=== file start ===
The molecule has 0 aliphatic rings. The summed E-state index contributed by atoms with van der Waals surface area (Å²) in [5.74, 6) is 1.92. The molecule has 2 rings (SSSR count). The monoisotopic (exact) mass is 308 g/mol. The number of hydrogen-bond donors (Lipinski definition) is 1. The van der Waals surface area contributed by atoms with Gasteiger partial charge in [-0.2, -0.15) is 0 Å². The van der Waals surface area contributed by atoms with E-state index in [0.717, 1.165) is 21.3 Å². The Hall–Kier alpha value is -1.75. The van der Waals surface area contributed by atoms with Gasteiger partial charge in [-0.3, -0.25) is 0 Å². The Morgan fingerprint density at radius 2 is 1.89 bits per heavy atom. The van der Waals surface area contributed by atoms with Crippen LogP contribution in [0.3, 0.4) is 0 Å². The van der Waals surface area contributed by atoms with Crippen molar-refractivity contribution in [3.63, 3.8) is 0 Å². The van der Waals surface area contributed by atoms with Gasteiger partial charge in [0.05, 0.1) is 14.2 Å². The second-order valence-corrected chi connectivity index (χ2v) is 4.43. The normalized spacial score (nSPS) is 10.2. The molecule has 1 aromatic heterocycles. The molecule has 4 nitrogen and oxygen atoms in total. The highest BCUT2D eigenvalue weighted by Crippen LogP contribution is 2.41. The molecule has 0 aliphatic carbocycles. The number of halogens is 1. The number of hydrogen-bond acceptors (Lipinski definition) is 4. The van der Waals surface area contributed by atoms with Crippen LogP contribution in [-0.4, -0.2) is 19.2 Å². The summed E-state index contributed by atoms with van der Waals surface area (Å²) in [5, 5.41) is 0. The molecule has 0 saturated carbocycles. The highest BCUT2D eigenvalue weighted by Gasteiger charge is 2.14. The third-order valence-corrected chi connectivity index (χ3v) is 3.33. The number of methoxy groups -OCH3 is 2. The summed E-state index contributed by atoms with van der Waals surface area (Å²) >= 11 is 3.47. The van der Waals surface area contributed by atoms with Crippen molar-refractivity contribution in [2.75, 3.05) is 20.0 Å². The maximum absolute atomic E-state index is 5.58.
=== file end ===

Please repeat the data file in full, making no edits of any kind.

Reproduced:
The molecule has 0 aliphatic rings. The summed E-state index contributed by atoms with van der Waals surface area (Å²) in [5.74, 6) is 1.92. The molecule has 2 rings (SSSR count). The monoisotopic (exact) mass is 308 g/mol. The number of hydrogen-bond donors (Lipinski definition) is 1. The van der Waals surface area contributed by atoms with Gasteiger partial charge in [-0.2, -0.15) is 0 Å². The van der Waals surface area contributed by atoms with E-state index in [0.717, 1.165) is 21.3 Å². The Hall–Kier alpha value is -1.75. The van der Waals surface area contributed by atoms with Gasteiger partial charge in [-0.3, -0.25) is 0 Å². The Morgan fingerprint density at radius 2 is 1.89 bits per heavy atom. The van der Waals surface area contributed by atoms with Crippen LogP contribution in [0.3, 0.4) is 0 Å². The van der Waals surface area contributed by atoms with Crippen molar-refractivity contribution in [3.63, 3.8) is 0 Å². The van der Waals surface area contributed by atoms with Gasteiger partial charge in [0.05, 0.1) is 14.2 Å². The second-order valence-corrected chi connectivity index (χ2v) is 4.43. The normalized spacial score (nSPS) is 10.2. The molecule has 1 aromatic heterocycles. The molecule has 4 nitrogen and oxygen atoms in total. The highest BCUT2D eigenvalue weighted by Crippen LogP contribution is 2.41. The molecule has 0 aliphatic carbocycles. The number of halogens is 1. The number of hydrogen-bond acceptors (Lipinski definition) is 4. The van der Waals surface area contributed by atoms with Crippen LogP contribution in [-0.4, -0.2) is 19.2 Å². The summed E-state index contributed by atoms with van der Waals surface area (Å²) in [5, 5.41) is 0. The molecule has 0 saturated carbocycles. The highest BCUT2D eigenvalue weighted by Gasteiger charge is 2.14. The third-order valence-corrected chi connectivity index (χ3v) is 3.33. The number of methoxy groups -OCH3 is 2. The summed E-state index contributed by atoms with van der Waals surface area (Å²) >= 11 is 3.47. The van der Waals surface area contributed by atoms with Crippen molar-refractivity contribution in [2.75, 3.05) is 20.0 Å². The maximum absolute atomic E-state index is 5.58.